As long as I’ve been an engineer, people have spoken about requirements management. I agree that requirements management is important to keep a program in compliance with stakeholder objectives. By stakeholder, I mean our own internal organization, the customer, the manufacturing team, the test team, the installation team, the lifecycle support team—and the list goes on. As a point of reference, I’ve worked in both the requirements management side of things and the requirements engineering side of things over my career. The difference between requirements management and requirements engineering isn’t simply semantics. The ideas cannot be used interchangeably.
Let’s look at the differences for a moment. Requirements management focuses on tracking requirements. Requirements management details the source of the requirement, and asks: What document did it come from? What was the document revision? It also focuses on changes to the requirement throughout its history. Who changed it? What was the authorizing document? When was the full implementation of the change? This thinking is procedural in nature.
During audits, requirements managers march out the paper trail of the requirements, and can provide very useful metrics pertaining to the maturity of the requirements base. In my experience, requirements managers are not requirements authors; they don’t originate the requirements, but they are responsible for institutionalizing the project’s requirements base. We often ask to see the requirements when a project experiences difficulty, to try to understand how we got to our current condition. It is the requirements manager who has the historical artifacts.
OK, so what’s a requirements engineer, you ask? Requirements engineers are responsible for the generation of the body of requirements. The requirements engineer will generally have a mastery of a topic, the justification for a requirement’s existence, and often engineering data pertaining to the requirement. The requirements engineer is the person who is asked the all-too-frequent question, “What does this requirement mean, and do we need it?”
The requirements engineer takes into account the impact a requirement has on the architecture that may ultimately impact the number and type of subsystems incorporated into the design. The incorporation of requirements also has an effect on cost, so the requirements engineer has to “right size” the requirements. With too few requirements, the resulting systems may not be useful; too many requirements and the system may be unaffordable.
The challenge the requirements engineer has is to determine the proper balance between too many and too few requirements. To get the right balance, the requirements engineer has to apply a combination of art and science. The requirements engineer focuses on the validity of requirements. Are they single, testable, clear, concise, and unambiguous? The requirements engineer also focuses on defining what a system has to do, purposefully avoiding how that system will accomplish the project objectives. Focusing on the how enables the design engineers maximum flexibility in their design efforts.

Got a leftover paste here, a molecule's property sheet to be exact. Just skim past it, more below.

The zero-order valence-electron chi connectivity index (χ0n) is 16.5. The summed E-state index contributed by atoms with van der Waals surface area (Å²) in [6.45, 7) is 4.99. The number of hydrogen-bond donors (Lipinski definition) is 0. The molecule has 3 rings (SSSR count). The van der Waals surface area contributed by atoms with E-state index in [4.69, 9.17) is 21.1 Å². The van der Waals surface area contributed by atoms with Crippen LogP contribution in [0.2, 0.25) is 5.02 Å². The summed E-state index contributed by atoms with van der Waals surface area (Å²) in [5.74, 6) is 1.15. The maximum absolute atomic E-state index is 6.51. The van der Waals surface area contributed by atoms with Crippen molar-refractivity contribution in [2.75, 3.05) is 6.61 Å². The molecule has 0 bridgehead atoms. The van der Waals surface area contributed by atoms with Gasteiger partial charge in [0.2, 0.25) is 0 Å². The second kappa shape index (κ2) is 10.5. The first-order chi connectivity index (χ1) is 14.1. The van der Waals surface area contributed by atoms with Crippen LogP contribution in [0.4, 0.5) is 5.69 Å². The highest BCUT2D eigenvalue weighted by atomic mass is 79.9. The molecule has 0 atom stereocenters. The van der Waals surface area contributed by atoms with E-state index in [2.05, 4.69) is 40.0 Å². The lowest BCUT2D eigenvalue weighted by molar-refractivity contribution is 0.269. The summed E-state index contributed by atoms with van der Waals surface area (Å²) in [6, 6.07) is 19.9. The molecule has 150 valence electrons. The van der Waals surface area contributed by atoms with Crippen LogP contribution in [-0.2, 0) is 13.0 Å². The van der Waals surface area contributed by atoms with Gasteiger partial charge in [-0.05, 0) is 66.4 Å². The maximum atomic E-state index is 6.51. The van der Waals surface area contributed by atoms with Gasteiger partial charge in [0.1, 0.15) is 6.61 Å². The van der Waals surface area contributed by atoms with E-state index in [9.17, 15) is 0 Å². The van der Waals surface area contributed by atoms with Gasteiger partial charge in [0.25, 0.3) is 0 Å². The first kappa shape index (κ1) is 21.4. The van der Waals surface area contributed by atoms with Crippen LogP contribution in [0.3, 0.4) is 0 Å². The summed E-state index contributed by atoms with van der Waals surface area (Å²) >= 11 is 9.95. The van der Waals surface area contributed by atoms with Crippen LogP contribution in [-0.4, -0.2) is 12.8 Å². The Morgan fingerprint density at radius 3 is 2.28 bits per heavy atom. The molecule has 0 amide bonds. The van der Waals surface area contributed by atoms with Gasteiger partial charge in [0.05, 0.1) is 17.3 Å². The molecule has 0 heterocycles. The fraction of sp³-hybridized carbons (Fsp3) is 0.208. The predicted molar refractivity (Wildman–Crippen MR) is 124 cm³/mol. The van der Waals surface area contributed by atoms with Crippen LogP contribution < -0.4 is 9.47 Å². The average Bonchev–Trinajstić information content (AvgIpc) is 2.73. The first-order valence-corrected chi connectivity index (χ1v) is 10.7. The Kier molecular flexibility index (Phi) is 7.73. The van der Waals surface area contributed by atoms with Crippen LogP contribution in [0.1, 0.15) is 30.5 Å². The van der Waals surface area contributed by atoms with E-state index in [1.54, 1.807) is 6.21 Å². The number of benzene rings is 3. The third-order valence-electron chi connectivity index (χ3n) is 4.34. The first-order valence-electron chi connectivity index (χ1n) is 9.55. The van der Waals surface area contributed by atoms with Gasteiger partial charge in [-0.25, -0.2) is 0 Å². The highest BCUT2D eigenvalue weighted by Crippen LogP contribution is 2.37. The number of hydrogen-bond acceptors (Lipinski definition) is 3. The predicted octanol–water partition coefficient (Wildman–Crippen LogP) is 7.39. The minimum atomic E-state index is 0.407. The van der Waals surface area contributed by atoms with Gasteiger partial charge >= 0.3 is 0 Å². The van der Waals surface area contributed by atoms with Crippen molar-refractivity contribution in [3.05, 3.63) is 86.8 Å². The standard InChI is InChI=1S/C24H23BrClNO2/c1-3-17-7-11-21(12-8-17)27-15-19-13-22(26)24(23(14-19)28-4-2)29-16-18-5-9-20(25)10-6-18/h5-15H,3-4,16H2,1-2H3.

Additionally, the requirements engineer develops the overall testing strategy to plan where, by whom, on what test equipment or range, and what organizations will participate in the testing. The requirements engineer identifies validation and verification methods, testing, demonstrations, analysis, inspection, and simulation for each requirement, and confirms the approach with the stakeholders.
The requirements engineer is also often the person who evaluates the impact of a potential change, and supports the architect and program office in developing engineering change proposals. The requirements engineer will often identify the emergent effects the change may cause on downstream requirements or design constructs.
In a model-based systems engineering environment, a requirements manager is most likely the person assembling the data packages as well as the one who supports requirements engineering and the program office. The requirements manager is often the person who executes consistency checks on the requirements base, identifying gaps in completeness and preparing the metrics dashboard for status reviews. In my opinion, the requirements engineer is a systems engineer focusing on the foundation of the design. The requirements engineer often morphs into other systems engineering capacities over the lifecycle of a project.
To conclude, both the requirements manager and requirements engineer are critical roles. They are both key to a project’s success. The fundamental difference is that the requirements manager’s tasks tend to be procedural, and the requirements engineer’s tasks are technical and more senior in nature.